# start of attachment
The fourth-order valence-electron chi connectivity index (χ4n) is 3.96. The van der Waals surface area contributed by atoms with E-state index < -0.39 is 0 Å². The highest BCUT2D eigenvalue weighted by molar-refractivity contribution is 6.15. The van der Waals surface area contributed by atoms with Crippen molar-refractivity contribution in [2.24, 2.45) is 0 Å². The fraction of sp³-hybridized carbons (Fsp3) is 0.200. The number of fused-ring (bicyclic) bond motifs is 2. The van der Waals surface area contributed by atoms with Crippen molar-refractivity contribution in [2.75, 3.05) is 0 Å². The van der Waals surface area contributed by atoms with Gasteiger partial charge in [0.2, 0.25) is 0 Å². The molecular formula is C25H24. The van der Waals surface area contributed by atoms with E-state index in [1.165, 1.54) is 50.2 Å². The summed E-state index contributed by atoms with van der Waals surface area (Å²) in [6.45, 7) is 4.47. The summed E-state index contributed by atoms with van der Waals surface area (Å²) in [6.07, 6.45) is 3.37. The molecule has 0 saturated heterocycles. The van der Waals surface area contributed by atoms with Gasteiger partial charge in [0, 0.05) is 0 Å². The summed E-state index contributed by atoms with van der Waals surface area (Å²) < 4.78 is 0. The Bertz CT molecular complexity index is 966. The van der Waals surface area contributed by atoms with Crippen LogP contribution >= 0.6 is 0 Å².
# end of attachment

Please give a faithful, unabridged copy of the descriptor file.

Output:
The fourth-order valence-electron chi connectivity index (χ4n) is 3.96. The van der Waals surface area contributed by atoms with E-state index < -0.39 is 0 Å². The highest BCUT2D eigenvalue weighted by molar-refractivity contribution is 6.15. The van der Waals surface area contributed by atoms with Crippen molar-refractivity contribution in [2.24, 2.45) is 0 Å². The fraction of sp³-hybridized carbons (Fsp3) is 0.200. The number of fused-ring (bicyclic) bond motifs is 2. The van der Waals surface area contributed by atoms with Crippen molar-refractivity contribution in [2.75, 3.05) is 0 Å². The van der Waals surface area contributed by atoms with Gasteiger partial charge in [0.2, 0.25) is 0 Å². The molecular formula is C25H24. The van der Waals surface area contributed by atoms with E-state index in [1.165, 1.54) is 50.2 Å². The summed E-state index contributed by atoms with van der Waals surface area (Å²) in [6.45, 7) is 4.47. The summed E-state index contributed by atoms with van der Waals surface area (Å²) in [6.07, 6.45) is 3.37. The molecule has 0 saturated heterocycles. The van der Waals surface area contributed by atoms with Gasteiger partial charge in [0, 0.05) is 0 Å². The summed E-state index contributed by atoms with van der Waals surface area (Å²) < 4.78 is 0. The Bertz CT molecular complexity index is 966. The van der Waals surface area contributed by atoms with Crippen LogP contribution >= 0.6 is 0 Å².